- Objections to Indeterminism or Libertarian Free Will:
• Since God must love Himself and cannot do otherwise, He is not truly free.
• God’s Holiness is unpraiseworthy in this model, because He cannot be anything but Holy; God Himself cannot be unholy, thus He is not free.
• Christ does not deserve our praise, because He could not have done otherwise than obey the Father’s Will. Christ is not free according to this model.
• Every choice for every person would either be coerced by motive / nature or arbitrary. In order to be free, they must be neither coerced nor arbitrary.

Sproul, Willing To Believe, pg. 27, “Autonomy represents a degree of freedom that is unlimited by any higher authority or power.” Man’s autonomy and God’s sovereignty are mutually exclusive. We are not autonomous. Only God is autonomous. We are heteronomous in that
we live under the law of someone or something other than us, and we are theonomous in that the “someone” is God.

o Soft-Determinism (Compatibilistic Free Will) says that our wills are determined by our own natures. We do not have autonomous free will, but we have free moral agency. We are responsible. THIS IS THE CALVINIST POSITION.

- Objections to Compatibilistic Free Will:
• This is not real freedom, as we are not then free to choose or to choose otherwise, though it seems that we are, in any given situation or circumstance. Are we, like God, limited by our natures?
Consider Willingness (will / will not) and Ability (can / cannot):
• PHYSICALLY: I would if I could, but I can’t so I won’t. (Run a mile in a minute?)
• SPIRITUALLY: I could if I would, but I won’t so I can’t. (Come to Christ?)

Defining Free Will ... The orthodox view:

Regardless of whether we hold to Libertarian Free Will (Arminian) or Compatibilistic Free Will (Calvinist), we acknowledge that man is free to choose that which he most desires. Both sides agree that fallen man is unwilling, indeed morally unable, to come to Christ without God’s grace acting first towards us. The will is voluntarily in bondage to sin until it is positively affected by the grace of God.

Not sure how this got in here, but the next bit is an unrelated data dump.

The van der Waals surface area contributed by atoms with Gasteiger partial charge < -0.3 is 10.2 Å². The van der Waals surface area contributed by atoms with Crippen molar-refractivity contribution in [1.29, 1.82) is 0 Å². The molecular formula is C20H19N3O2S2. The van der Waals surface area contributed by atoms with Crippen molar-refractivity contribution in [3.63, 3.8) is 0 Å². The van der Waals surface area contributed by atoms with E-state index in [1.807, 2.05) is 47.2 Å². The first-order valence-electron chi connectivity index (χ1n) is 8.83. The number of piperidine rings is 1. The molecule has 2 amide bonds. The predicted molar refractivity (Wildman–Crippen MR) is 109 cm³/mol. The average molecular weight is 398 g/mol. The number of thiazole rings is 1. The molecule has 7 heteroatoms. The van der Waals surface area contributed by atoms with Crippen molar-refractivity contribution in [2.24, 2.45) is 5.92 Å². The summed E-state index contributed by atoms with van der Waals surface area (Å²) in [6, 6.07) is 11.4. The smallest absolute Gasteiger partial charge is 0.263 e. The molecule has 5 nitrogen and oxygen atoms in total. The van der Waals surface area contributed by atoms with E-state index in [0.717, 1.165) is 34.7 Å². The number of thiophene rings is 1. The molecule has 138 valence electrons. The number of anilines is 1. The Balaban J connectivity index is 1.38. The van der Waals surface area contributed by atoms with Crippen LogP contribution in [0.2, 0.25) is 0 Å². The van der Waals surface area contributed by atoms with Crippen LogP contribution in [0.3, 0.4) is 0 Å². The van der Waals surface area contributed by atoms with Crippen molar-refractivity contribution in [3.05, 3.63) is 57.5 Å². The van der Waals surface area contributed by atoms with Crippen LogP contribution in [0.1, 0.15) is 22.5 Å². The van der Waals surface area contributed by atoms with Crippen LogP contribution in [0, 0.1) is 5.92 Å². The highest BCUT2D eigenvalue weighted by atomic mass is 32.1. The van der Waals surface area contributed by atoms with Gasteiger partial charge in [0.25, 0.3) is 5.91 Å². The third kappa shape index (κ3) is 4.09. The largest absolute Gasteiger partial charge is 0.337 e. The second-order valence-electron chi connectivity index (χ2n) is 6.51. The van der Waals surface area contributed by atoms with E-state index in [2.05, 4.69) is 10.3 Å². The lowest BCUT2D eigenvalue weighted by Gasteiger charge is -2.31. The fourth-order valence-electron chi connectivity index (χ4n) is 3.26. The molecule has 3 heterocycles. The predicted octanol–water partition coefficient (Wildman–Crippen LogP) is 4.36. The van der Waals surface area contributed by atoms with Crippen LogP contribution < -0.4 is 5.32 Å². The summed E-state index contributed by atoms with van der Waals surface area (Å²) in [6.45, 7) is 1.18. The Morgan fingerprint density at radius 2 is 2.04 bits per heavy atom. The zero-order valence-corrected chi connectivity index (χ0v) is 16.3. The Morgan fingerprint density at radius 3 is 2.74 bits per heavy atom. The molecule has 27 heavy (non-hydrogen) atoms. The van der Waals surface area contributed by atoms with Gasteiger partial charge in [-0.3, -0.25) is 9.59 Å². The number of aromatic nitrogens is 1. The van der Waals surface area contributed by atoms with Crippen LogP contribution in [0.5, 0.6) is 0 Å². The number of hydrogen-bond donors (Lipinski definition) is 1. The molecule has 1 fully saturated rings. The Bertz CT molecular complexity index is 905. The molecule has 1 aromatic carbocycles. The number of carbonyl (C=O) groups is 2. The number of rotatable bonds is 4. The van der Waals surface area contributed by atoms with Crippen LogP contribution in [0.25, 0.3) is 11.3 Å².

This definition of FREE WILL limits our further study to the “orthodox” positions of Calvinism and Arminianism concerning salvation. The debate between Calvinism and Arminianism is regarding how the grace of God positively affects humanity. Why did we begin with these “will and nature” issues? Sproul, Willing To Believe, pg. 29, says, “Any view of the human will that destroys the Biblical view of human responsibility is seriously defective. Any view of the human will that destroys the Biblical view of God’s character is even worse. The debate [between Calvinism and Arminianism] will affect our understanding of God’s righteousness, sovereignty, and grace. All of these are vital to Christian Theology. If we ignore these issues or regard them as trivial, we greatly demean the full character of God as revealed in Scripture.”